Would-be Assembly members are about to get their collars felt as the police make their grievances abundantly clear later in an effort to put them top of the agenda.
And look at the language they’re using: officers feel ‘disgusted and completely demoralised.’ Strong words from a group of people who aren’t allowed to strike.
But policing is the responsibility of the Home Office isn’t it? It’s not a matter for politicians in Cardiff Bay even if some of them want it to be at some stage in the future. Or is it?
The Police Federation, which represents rank and file officers, is reminding those who want the votes of those officers, that the Assembly already has a massive say over a large amount of policing.
It says community safety partnerships, sexual advice referral centres and WECTU – the counter terrorism unit for Wales, have all been funded by the Welsh government in the past.
And the Federation says that when you combine what the Assembly Government spends on policing and the money raised in council tax bills by the police precept, 60% of funding comes from Wales, with just the remaining 40% coming from the Home Office.
Their anger though, does stem from actions taken in London. They’re angry about a series of reviews into pay, pensions and terms and conditions, coupled with what the Federation describes as ‘savage 20% cuts to all police budgets.’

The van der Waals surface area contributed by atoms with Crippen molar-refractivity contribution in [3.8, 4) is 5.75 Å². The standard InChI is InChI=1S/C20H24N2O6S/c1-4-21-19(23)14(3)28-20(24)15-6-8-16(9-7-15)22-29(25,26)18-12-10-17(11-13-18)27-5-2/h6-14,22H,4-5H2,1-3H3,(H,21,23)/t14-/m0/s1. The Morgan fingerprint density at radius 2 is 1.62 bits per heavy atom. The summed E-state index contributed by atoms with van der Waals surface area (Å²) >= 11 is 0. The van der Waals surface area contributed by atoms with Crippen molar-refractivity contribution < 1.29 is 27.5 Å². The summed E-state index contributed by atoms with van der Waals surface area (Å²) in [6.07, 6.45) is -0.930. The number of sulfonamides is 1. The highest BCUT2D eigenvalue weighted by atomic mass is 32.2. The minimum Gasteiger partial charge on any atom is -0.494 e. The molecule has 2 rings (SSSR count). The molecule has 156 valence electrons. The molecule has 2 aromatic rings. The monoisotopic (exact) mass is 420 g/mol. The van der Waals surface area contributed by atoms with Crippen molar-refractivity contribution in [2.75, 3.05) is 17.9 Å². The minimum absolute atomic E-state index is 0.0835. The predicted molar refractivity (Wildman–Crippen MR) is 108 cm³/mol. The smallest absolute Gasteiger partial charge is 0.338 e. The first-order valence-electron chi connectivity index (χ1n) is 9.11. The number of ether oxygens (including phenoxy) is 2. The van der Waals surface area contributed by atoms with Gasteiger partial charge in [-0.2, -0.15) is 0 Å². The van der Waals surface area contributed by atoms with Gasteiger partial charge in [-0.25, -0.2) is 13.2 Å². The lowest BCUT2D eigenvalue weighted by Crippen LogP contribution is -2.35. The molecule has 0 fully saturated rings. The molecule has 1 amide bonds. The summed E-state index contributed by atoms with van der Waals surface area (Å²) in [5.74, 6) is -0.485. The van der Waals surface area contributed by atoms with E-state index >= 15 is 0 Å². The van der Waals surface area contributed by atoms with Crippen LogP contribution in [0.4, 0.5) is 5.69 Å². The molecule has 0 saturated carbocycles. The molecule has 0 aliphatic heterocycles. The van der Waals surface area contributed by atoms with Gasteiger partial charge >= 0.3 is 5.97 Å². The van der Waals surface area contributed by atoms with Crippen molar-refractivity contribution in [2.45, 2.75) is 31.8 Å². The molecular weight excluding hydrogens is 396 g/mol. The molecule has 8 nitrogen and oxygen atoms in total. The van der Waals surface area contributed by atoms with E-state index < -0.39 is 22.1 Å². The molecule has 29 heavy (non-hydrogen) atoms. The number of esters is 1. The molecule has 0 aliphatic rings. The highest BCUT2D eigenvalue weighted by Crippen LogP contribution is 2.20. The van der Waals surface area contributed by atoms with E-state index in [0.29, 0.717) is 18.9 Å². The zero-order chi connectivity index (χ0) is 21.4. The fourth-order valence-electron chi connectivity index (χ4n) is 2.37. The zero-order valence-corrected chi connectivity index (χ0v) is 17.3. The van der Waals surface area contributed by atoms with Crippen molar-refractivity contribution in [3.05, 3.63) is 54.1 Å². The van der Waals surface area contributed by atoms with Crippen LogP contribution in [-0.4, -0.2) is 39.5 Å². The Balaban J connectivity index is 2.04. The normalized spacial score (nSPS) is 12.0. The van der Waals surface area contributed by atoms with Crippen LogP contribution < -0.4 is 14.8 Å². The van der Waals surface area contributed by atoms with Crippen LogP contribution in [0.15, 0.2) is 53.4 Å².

So the Federation wants to know where all the candidates stand on this and what they’ll do with the bits of policing that are controlled by Cardiff Bay.
Which brings me to the collar-feeling. The Federation has set up a website where officers can post messages but more importantly it’s asked its members to email all the candidates in their area setting out their concerns and reminding them that they will bestow their votes depending on the answers they get.
The website has a text of an email which you can see here.
Individual officers are asked to copy it, customise it with their own experience and worries and then send it to all the candidates
Although the Police Federation says the intent is not to clog up inboxes, with 7,000 officers in Wales, it could mean a lot of emails.